Former county Supervisor Eric Koenigshofer, one of Carrillo's closest advisers, on Monday strongly denounced calls for Carrillo's resignation, saying they amount to political opportunism.
"The fact of the matter is that what he did was ill-advised, alcohol-driven and stupid. But it wasn't illegal," Koenigshofer said of Carrillo. "The idea that someone who has just turned 33, through this political feeding frenzy, should be ground into dust, is inexcusable. It's political posturing. It's disgraceful."
He took particular umbrage with Evans' comments, calling them "absolutely inflammatory, completely out of line and patently politically opportunistic."
Koenigshofer said Carrillo should be "encouraged, not demonized" in a county that he said views alcoholism as a disease and places value on restorative justice. He said Carrillo also did what his critics were clamoring for and testified on the witness stand with "complete candor and openness."
Koenigshofer said as far as he knew, Carrillo has "absolutely no intention to resign."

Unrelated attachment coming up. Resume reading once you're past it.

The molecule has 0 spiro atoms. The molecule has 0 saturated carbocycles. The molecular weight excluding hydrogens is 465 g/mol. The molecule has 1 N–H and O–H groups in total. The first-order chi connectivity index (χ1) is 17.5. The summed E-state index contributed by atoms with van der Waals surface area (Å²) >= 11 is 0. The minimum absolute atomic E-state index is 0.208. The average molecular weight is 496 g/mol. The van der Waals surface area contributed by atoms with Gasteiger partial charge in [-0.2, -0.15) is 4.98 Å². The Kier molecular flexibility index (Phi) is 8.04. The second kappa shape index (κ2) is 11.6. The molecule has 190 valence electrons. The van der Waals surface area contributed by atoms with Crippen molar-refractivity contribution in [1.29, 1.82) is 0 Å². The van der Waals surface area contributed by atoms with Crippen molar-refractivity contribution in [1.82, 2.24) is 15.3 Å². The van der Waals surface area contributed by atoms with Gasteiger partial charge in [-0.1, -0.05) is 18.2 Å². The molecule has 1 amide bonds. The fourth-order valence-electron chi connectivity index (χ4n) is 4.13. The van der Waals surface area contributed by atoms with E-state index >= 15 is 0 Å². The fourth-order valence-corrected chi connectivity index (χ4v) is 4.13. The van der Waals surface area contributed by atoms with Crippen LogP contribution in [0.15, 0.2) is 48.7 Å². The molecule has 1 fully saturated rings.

The embattled supervisor was acquitted of attempted peeking last Monday by a Sonoma County jury of 10 women and two men. But that verdict did not assuage some of Carrillo's critics, including county Supervisor Shirlee Zane, the only member of the board to publicly call for Carrillo to step down.
During the trial, Carrillo testified that his girlfriend dropped him off at home at about 2:30 a.m. on the night of his arrest. Carrillo said he noticed a light on in his neighbor's kitchen and wanted to share a beer with the woman, with the hope of having sex with her. He told police at the scene he didn't remember her name.
Carrillo admitted he stuck his hand through a window screen while attempting to knock on the woman's bedroom window. The neighbor, identified in court as Jane Doe, testified that she was terrified when Carrillo ripped the screen on her window, rousing her from her sleep.
Evans on Monday was working with a group of female office-holders to draft a letter urging Carrillo to step down. The effort gained steam over the weekend, according to Windsor City Councilwoman Deb Fudge.
Fudge, who is campaigning for the 4th District Sonoma County supervisorial seat, said people have been asking her and other elected officials where they stand on Carrillo staying in office.